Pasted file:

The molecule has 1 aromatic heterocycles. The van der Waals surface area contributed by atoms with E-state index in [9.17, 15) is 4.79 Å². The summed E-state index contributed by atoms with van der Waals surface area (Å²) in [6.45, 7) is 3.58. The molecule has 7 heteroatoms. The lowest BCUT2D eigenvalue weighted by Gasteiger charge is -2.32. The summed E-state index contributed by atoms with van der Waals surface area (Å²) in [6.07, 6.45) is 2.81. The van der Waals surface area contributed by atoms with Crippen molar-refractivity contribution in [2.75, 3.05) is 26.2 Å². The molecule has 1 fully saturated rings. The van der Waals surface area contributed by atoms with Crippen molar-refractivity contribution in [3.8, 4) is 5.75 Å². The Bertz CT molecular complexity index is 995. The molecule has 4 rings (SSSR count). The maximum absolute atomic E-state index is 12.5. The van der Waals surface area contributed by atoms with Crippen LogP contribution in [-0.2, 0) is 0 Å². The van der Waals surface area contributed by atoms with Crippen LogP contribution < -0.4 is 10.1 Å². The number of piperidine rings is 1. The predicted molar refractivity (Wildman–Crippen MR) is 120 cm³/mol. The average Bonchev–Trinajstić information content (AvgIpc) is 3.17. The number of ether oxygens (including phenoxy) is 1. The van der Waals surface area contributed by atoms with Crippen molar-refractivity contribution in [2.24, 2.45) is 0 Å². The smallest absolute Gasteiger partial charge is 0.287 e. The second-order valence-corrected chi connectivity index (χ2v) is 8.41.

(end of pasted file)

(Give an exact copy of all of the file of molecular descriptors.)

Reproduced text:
The molecule has 1 aromatic heterocycles. The van der Waals surface area contributed by atoms with E-state index in [9.17, 15) is 4.79 Å². The summed E-state index contributed by atoms with van der Waals surface area (Å²) in [6.45, 7) is 3.58. The molecule has 7 heteroatoms. The lowest BCUT2D eigenvalue weighted by Gasteiger charge is -2.32. The summed E-state index contributed by atoms with van der Waals surface area (Å²) in [6.07, 6.45) is 2.81. The van der Waals surface area contributed by atoms with Crippen molar-refractivity contribution in [2.75, 3.05) is 26.2 Å². The molecule has 1 fully saturated rings. The van der Waals surface area contributed by atoms with Crippen molar-refractivity contribution in [3.8, 4) is 5.75 Å². The Bertz CT molecular complexity index is 995. The molecule has 4 rings (SSSR count). The maximum absolute atomic E-state index is 12.5. The van der Waals surface area contributed by atoms with Crippen LogP contribution in [-0.2, 0) is 0 Å². The van der Waals surface area contributed by atoms with Crippen LogP contribution < -0.4 is 10.1 Å². The number of piperidine rings is 1. The predicted molar refractivity (Wildman–Crippen MR) is 120 cm³/mol. The average Bonchev–Trinajstić information content (AvgIpc) is 3.17. The number of ether oxygens (including phenoxy) is 1. The van der Waals surface area contributed by atoms with Crippen molar-refractivity contribution in [2.24, 2.45) is 0 Å². The smallest absolute Gasteiger partial charge is 0.287 e. The second-order valence-corrected chi connectivity index (χ2v) is 8.41.